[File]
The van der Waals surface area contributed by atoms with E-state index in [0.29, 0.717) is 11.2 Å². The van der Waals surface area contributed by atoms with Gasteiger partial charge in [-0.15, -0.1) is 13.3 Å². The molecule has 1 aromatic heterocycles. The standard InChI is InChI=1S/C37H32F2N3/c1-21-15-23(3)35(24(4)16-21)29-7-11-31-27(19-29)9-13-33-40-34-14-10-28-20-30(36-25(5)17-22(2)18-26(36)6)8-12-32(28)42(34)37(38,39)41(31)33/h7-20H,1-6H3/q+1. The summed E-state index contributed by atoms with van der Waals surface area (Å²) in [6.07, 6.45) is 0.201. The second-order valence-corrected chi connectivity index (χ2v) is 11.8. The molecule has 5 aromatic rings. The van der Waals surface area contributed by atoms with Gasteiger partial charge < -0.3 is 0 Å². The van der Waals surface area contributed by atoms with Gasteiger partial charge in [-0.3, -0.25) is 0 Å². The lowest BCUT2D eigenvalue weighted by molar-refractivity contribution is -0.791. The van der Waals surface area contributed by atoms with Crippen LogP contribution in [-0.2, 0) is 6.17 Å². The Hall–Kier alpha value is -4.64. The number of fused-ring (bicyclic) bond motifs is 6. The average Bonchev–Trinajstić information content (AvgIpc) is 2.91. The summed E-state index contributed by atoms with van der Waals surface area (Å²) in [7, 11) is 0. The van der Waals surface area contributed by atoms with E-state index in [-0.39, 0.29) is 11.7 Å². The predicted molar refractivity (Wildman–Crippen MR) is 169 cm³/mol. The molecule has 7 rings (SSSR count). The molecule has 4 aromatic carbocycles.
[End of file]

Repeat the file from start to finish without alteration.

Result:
The van der Waals surface area contributed by atoms with E-state index in [0.29, 0.717) is 11.2 Å². The van der Waals surface area contributed by atoms with Gasteiger partial charge in [-0.15, -0.1) is 13.3 Å². The molecule has 1 aromatic heterocycles. The standard InChI is InChI=1S/C37H32F2N3/c1-21-15-23(3)35(24(4)16-21)29-7-11-31-27(19-29)9-13-33-40-34-14-10-28-20-30(36-25(5)17-22(2)18-26(36)6)8-12-32(28)42(34)37(38,39)41(31)33/h7-20H,1-6H3/q+1. The summed E-state index contributed by atoms with van der Waals surface area (Å²) in [6.07, 6.45) is 0.201. The second-order valence-corrected chi connectivity index (χ2v) is 11.8. The molecule has 5 aromatic rings. The van der Waals surface area contributed by atoms with Gasteiger partial charge < -0.3 is 0 Å². The van der Waals surface area contributed by atoms with Gasteiger partial charge in [-0.3, -0.25) is 0 Å². The lowest BCUT2D eigenvalue weighted by molar-refractivity contribution is -0.791. The van der Waals surface area contributed by atoms with Crippen LogP contribution in [-0.2, 0) is 6.17 Å². The Hall–Kier alpha value is -4.64. The number of fused-ring (bicyclic) bond motifs is 6. The average Bonchev–Trinajstić information content (AvgIpc) is 2.91. The summed E-state index contributed by atoms with van der Waals surface area (Å²) in [7, 11) is 0. The van der Waals surface area contributed by atoms with E-state index in [-0.39, 0.29) is 11.7 Å². The predicted molar refractivity (Wildman–Crippen MR) is 169 cm³/mol. The molecule has 7 rings (SSSR count). The molecule has 4 aromatic carbocycles.